Yes. Thanks, Jordan. Throughout the quarter, it was -- in terms of shipments, there were there were some swings, but they were kind of a very low base. July was up 1.5% and August was down just fractionally, and then September was back up 1.4%. And normally, seasonally, for us, you see kind of a low single-digit decline in shipments per day when you go from September to October. And it's still down on a shipments per day basis, but it's running down less. So seasonally, it's a little better than normal so far in October, but we've been hit with some recent weather the last few days. I mean, we've all been hit with that. It's unusual to have ice and snow in October in Denver and in Texas, big markets like that. But there's weather every year in the fourth quarter, but that's caused some volatility this week in our shipment count.

Jordan Alliger -- Goldman Sachs -- Analyst

And just as a quick follow-up, as you think ahead past October into November and December and into next year, as you talk to your customers, is there generally a sense of optimism of that continued improvement? Or is it still a bit of uncertainty out there and kind of hard to get a full read on what may happen from a volume standpoint?

Douglas Col -- Executive Vice President and Chief Financial Officer

Yes. I mean, there's still a great deal of uncertainty for all of us. Customers, employees and the like. But I would say that our contractual renewals being up 6.9% in the quarter, which was a step-up from Q3 definitely shows me that the shipper feels pretty good about their business, and they want to make sure they have capacity next year, whether it's truckload, intermodal or LTL. So I'd say the shipper is probably cautiously optimistic, but a lot of news coming out in the next few weeks for sure with the election and vaccine and things like that.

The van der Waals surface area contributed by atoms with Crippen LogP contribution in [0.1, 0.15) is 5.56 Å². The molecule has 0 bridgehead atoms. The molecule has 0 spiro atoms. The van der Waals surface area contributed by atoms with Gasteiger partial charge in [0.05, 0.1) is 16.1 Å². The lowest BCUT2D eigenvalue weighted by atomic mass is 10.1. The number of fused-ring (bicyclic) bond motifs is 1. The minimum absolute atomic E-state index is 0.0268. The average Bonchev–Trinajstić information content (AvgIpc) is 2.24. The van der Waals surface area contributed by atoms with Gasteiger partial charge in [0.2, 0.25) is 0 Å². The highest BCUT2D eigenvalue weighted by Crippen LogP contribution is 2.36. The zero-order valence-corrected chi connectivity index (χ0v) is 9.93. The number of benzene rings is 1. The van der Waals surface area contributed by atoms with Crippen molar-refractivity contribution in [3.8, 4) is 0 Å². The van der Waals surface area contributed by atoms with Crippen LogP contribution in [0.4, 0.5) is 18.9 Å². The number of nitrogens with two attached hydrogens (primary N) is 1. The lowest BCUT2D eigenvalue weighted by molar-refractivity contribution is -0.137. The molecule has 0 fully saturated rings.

Jordan Alliger -- Goldman Sachs -- Analyst

Great. Thanks. Thanks very much.

Operator

Thank you. The next question will come from Amit Mehrotra with Deutsche Bank. Please go ahead with your question.

Amit Mehrotra -- Deutsche Bank -- Analyst

Thanks. Hi, Fred. Hi, Doug. I hope you guys are well. Quick question on the 6.9% contract renewals. That's obviously a big number, and I'm just trying to understand how much of that is cyclical in terms of the opportunity to raise prices on a certain segment of your customers? I know you guys have implemented more technology and tools to get better on pricing. And so I wanted to kind of -- if you could help us deconstruct that between kind of the cyclical and what you guys are just getting better at doing? And then what the runway is there to kind of further optimize the pricing via technology and maybe more dynamic pricing tools?

Frederick Holzgrefe -- President and Chief Executive Officer